Tabernacle tournament draws top U.S. squads
The Rev. Norris Bain, or ‘Coach’, as he is more often called, does not brag. He states facts and for the most part, lets his leadership speak. Being the catalyst for the success of one of the most dominating high school basketball teams in Bahamian history is certainly notable.
However, being able to network with associates in the United States to bring to Grand Bahama talented teams for the annual Tabernacle High Thanksgiving Tournament is equally laudable. It is indeed praiseworthy that Bain, with his many contacts, can get teams such as Columbia High out of Decatur, Georgia to come in for the tournament. Columbia is the 12th ranked boys high school team in the United States. The team, led by Coach Phil McCrary, who is in the 500-win circle, has won state titles and is definitely high class.
The tournament that concluded at the Jack Hayward High School Gymnasium over the weekend is a prime example of Grand Bahama’s high-level role in helping to craft the sports power image of The Commonwealth of The Bahamas.
Forming the other half of the dynamic sports extravaganza, the Tabernacle Thanksgiving Classic goes on at the same time as the Junkanoo Jam Tournament that attracts top National Collegiate Athletic Association (NCAA) female teams. Just as the Junkanoo Jam should be marketed better, so should the Tabernacle Tournament.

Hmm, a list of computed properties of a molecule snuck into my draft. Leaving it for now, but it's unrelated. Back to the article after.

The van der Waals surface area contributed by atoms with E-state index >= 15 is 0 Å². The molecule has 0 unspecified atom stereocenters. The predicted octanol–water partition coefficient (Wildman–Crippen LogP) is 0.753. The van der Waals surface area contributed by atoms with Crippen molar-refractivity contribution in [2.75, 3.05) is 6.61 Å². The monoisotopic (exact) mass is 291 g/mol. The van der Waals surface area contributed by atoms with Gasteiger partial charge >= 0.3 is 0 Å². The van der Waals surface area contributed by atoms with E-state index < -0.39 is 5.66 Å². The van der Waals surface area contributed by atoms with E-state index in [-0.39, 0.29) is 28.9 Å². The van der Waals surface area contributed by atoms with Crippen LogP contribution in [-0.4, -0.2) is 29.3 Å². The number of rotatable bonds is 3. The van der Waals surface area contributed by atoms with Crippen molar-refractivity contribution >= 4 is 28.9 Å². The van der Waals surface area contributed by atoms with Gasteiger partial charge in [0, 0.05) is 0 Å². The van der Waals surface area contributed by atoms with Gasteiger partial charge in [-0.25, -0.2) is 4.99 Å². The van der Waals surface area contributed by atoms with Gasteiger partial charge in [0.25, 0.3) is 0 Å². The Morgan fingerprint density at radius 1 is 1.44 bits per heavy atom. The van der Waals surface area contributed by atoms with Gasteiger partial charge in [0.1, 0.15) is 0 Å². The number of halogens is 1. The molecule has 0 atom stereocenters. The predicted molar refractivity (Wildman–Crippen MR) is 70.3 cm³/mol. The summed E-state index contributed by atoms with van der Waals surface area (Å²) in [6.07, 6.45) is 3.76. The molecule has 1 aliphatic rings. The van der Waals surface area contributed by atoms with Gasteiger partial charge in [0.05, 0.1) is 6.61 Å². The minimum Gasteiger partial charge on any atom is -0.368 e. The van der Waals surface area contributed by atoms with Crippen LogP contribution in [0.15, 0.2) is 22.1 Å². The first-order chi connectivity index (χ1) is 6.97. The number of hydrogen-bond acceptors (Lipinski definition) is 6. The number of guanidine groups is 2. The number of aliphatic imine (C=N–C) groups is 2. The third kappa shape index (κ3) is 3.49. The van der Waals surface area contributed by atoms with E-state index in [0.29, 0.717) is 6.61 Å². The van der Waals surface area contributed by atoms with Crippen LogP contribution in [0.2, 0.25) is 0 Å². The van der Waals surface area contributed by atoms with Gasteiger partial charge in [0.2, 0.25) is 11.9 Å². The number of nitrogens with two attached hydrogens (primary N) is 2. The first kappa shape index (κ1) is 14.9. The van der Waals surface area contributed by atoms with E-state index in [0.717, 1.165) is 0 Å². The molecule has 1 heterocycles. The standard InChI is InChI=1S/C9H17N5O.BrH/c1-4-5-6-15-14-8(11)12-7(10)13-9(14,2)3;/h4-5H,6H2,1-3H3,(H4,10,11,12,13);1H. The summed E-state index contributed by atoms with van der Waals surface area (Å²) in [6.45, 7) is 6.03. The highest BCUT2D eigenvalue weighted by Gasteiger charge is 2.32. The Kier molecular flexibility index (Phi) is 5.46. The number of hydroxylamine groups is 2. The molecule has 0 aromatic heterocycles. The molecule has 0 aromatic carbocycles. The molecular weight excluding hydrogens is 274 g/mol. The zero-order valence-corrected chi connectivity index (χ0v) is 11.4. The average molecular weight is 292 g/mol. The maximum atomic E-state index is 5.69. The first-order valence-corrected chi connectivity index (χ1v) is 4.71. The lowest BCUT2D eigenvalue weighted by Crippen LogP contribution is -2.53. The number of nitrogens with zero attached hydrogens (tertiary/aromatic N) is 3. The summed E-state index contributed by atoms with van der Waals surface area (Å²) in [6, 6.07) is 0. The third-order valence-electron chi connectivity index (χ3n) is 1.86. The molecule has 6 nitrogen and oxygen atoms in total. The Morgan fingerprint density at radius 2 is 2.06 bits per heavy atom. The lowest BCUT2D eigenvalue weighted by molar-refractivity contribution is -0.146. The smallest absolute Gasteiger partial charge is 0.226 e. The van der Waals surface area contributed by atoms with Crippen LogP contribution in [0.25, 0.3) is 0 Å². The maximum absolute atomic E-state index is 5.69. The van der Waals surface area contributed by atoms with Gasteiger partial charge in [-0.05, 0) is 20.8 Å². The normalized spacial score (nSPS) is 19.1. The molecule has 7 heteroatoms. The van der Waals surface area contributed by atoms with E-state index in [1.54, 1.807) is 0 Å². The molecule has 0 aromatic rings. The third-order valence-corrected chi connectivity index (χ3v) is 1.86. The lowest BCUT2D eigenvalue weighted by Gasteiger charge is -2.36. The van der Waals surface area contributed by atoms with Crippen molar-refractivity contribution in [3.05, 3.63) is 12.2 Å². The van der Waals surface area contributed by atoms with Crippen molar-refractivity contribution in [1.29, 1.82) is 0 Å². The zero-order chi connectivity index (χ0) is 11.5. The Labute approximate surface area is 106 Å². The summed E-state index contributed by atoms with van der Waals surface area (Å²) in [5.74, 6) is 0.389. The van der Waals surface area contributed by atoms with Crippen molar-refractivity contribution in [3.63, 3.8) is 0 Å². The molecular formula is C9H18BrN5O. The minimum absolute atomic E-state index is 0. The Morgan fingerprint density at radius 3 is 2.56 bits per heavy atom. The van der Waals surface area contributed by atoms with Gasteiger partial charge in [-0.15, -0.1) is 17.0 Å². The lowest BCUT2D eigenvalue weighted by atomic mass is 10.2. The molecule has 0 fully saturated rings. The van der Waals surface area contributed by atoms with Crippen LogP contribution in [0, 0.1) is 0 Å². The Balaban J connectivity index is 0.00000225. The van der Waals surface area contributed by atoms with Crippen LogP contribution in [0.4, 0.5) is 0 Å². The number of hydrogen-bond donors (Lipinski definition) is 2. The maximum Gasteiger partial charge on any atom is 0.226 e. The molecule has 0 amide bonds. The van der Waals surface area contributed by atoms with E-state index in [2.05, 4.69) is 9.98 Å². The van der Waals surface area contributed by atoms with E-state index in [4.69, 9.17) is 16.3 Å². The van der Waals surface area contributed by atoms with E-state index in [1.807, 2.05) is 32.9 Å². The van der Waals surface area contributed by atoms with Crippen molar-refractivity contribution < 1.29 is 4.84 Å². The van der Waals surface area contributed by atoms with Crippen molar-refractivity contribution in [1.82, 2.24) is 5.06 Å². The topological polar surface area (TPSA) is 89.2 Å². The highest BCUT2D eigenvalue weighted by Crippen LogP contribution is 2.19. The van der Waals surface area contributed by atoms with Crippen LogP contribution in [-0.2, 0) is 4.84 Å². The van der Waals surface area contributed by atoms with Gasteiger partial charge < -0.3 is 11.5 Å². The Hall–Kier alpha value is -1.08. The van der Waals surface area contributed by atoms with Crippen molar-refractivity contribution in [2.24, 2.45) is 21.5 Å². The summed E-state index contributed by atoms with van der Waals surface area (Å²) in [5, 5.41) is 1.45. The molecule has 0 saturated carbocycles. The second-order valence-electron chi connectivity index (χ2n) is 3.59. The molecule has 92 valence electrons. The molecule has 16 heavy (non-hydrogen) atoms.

Coach Bain and his assistants have been working hard with the tournament. Competitively, the 13th version was a big success, with the best from Grand Bahama, and a New Providence squad matched up against the teams from the U.S. Columbia was easily the class of the field and played true to form along the way to the title.
The tournament has the potential to be much bigger, including more American and Bahamian teams. For squads like C.I. Gibson out of New Providence, and St. George’s, Sunland, Eight Mile Rock and Tabernacle out of Grand Bahama, the opportunity to go up against the Americans is valuable for sure.
What was noteworthy as well was the orderly manner in which the event was coordinated and how the young players conducted themselves. The young Bahamian boys were at their best behavior. It was good to see young Bahamian boys functioning at such a high level of competition and maturity devoid of the negative attitudes that plague our society today.
It was a wholesome environment, young Bahamian boys engaging in hard play with pride and courage, but being young gentlemen nevertheless. It was most refreshing!
Coach Bain, Coach Kevin Johnson and their local peers are to be congratulated. They are certainly doing their part to mold leaders of the future in this country. Indeed, they fit in quite nicely with the Tabernacle Thanksgiving Tournament, a class event.
To respond to this column, kindly contact Fred Sturrup at email@example.com
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